• No, Montana does not issue temporary licenses for Physician Assistants.
  • No, the physician assistant has a dependent practice and must be under Physician supervision. Under MCA 37-20-101 and MCA 37-20-403, the supervising Physician is professionally and legally responsible for all care and treatment of the Physician Assistant's patients.
  • A supervising physician must be a physician (Medical Doctor or Doctor of Osteopathy) who possesses a current, active license to practice medicine in Montana; exercises supervision over the physician assistant in accordance with statute and rules adopted by the Board; retains professional and legal responsibility for the care and treatment of patients by the physician assistant; and who agrees to a supervision agreement and a duties and delegation agreement. Refer to MCA 37-20-101 and MCA 37-20-401(4).
  • In accordance with MCA 37-20-401(5), a supervision agreement is a written agreement between a supervising physician and a physician assistant providing for the supervision of the physician assistant.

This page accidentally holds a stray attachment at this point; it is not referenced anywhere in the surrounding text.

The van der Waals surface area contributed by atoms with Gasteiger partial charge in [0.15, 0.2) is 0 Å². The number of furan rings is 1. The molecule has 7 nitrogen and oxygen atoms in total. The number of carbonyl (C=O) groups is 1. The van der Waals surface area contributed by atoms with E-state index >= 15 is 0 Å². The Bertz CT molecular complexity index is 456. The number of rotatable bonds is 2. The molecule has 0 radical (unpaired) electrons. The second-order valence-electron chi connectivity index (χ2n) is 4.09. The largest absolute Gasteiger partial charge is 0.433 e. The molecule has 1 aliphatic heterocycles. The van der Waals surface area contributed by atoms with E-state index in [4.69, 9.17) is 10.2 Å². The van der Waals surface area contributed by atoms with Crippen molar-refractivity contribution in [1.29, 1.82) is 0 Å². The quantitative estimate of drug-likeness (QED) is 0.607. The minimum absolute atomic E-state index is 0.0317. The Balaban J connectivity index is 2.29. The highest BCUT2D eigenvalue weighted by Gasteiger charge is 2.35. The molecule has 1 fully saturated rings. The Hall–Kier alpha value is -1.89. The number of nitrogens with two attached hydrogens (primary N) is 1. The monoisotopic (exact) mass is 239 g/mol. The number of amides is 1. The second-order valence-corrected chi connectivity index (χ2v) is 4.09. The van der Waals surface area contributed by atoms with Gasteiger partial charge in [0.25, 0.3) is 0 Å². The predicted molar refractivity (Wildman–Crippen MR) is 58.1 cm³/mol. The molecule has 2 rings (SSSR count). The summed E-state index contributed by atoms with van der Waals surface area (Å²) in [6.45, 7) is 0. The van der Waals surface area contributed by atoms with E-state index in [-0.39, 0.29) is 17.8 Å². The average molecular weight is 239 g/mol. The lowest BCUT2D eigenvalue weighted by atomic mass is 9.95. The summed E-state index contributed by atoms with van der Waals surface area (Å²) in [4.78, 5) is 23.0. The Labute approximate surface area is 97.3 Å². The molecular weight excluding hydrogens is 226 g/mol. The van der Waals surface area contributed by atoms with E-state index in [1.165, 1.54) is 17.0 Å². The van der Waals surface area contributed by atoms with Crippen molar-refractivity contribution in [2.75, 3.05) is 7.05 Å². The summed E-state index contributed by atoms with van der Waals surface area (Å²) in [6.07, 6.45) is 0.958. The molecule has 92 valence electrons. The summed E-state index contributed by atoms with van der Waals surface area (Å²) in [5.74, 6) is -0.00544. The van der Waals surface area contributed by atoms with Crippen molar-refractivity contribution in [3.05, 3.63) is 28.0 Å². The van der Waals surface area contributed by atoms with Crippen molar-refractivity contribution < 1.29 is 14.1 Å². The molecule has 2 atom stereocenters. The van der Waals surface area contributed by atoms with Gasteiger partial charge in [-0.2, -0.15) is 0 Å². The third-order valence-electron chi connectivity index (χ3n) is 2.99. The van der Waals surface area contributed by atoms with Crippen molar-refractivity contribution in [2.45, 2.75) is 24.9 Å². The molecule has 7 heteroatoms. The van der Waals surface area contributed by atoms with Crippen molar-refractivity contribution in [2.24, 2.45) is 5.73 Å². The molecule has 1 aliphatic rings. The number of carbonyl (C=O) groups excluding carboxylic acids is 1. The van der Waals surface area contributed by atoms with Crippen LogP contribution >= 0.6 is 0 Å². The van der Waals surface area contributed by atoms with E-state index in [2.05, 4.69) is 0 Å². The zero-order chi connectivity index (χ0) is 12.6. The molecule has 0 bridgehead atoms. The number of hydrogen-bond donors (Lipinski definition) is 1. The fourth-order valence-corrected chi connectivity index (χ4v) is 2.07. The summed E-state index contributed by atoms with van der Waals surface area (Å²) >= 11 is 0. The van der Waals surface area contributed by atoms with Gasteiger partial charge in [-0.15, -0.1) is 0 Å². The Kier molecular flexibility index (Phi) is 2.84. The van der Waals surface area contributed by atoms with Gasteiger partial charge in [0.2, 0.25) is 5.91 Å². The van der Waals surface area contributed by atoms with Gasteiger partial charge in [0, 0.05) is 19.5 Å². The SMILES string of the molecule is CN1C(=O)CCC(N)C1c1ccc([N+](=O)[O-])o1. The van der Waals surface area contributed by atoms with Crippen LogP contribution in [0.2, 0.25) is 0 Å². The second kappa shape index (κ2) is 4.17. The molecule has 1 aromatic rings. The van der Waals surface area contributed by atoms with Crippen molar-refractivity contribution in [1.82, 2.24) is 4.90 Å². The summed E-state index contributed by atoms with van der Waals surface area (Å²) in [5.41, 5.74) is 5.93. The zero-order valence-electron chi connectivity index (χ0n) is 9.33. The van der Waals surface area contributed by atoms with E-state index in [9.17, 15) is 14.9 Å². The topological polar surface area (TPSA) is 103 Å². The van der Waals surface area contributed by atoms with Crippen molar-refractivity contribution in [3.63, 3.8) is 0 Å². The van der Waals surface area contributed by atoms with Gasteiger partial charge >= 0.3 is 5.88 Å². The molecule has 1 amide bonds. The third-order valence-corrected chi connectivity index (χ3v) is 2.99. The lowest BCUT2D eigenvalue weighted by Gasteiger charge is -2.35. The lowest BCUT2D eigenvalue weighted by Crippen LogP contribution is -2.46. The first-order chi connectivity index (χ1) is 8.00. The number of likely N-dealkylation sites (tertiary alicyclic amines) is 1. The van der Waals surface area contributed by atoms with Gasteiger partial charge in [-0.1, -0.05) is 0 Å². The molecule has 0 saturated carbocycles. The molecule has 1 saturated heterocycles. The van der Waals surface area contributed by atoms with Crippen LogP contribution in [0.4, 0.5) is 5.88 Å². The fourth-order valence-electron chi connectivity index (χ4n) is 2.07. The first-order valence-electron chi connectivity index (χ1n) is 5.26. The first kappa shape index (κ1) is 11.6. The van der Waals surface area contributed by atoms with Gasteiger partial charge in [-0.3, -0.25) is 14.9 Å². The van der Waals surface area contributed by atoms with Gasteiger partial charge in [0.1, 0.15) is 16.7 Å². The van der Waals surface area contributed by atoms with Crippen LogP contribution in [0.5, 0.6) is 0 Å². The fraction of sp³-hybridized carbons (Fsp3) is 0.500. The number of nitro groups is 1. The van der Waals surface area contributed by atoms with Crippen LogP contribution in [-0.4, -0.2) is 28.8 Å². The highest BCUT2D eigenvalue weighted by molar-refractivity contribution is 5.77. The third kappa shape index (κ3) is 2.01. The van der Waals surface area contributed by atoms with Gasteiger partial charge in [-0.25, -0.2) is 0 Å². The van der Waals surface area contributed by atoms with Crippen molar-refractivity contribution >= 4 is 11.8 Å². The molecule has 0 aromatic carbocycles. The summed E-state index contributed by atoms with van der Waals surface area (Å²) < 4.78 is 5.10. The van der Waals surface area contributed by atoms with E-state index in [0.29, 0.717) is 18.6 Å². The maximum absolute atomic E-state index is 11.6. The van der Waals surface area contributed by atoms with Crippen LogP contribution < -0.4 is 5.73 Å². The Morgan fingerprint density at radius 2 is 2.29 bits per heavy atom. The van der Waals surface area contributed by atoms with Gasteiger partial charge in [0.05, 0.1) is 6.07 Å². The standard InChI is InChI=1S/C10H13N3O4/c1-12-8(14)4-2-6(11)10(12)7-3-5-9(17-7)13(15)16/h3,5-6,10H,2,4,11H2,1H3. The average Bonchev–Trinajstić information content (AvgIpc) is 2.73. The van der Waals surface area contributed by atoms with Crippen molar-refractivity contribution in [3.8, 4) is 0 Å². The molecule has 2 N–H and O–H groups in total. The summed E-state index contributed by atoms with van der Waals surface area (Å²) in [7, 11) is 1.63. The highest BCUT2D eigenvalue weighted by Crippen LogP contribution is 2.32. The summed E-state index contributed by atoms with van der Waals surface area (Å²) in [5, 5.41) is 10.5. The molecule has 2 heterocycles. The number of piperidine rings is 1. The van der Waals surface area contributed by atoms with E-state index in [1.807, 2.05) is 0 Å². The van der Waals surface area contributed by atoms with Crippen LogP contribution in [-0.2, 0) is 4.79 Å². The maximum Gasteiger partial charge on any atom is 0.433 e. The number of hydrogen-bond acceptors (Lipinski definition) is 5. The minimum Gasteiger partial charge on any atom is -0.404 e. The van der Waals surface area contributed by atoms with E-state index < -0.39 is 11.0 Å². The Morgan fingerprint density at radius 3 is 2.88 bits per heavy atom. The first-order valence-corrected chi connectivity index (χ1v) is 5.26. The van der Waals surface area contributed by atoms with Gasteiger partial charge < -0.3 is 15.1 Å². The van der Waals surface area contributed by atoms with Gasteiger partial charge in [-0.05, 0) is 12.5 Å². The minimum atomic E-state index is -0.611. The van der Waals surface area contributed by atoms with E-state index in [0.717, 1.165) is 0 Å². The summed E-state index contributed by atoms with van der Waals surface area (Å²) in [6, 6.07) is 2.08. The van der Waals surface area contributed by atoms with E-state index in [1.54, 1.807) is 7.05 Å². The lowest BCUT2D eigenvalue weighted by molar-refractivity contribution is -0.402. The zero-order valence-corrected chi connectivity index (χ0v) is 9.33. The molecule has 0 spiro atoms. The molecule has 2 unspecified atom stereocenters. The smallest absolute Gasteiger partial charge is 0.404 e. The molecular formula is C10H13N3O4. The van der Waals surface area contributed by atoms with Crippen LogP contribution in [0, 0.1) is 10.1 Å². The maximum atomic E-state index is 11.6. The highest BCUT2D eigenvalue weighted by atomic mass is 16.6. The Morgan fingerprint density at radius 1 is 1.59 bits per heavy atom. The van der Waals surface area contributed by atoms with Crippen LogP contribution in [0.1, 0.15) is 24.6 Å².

• A supervising physician may provide the following types of supervision to a Physician Assistant: direct supervision, on-site supervision or general supervision.  Direct supervision means the supervisor is within technologically unassisted audible and visible reach of the person being supervised.  On-site supervision means the supervisor must be in the facility and quickly available to the Physician Assistant.  General supervision means accepting responsibility for, and overseeing the medical services of, a Physician Assistant by telephone, radio, or in person as frequently as necessary considering the location, nature of practice, and experience of the Physician Assistant.
  • Under what circumstances does a revision to the “supervision agreement” have to be submitted to the Board for approval?

    None. Only new supervision agreements are submitted to the Board for approval. However, when a supervision agreement is terminated by either the Physician or Physician Assistant, it is the responsibility of both the Physician and PA to notify the Board of the date of termination.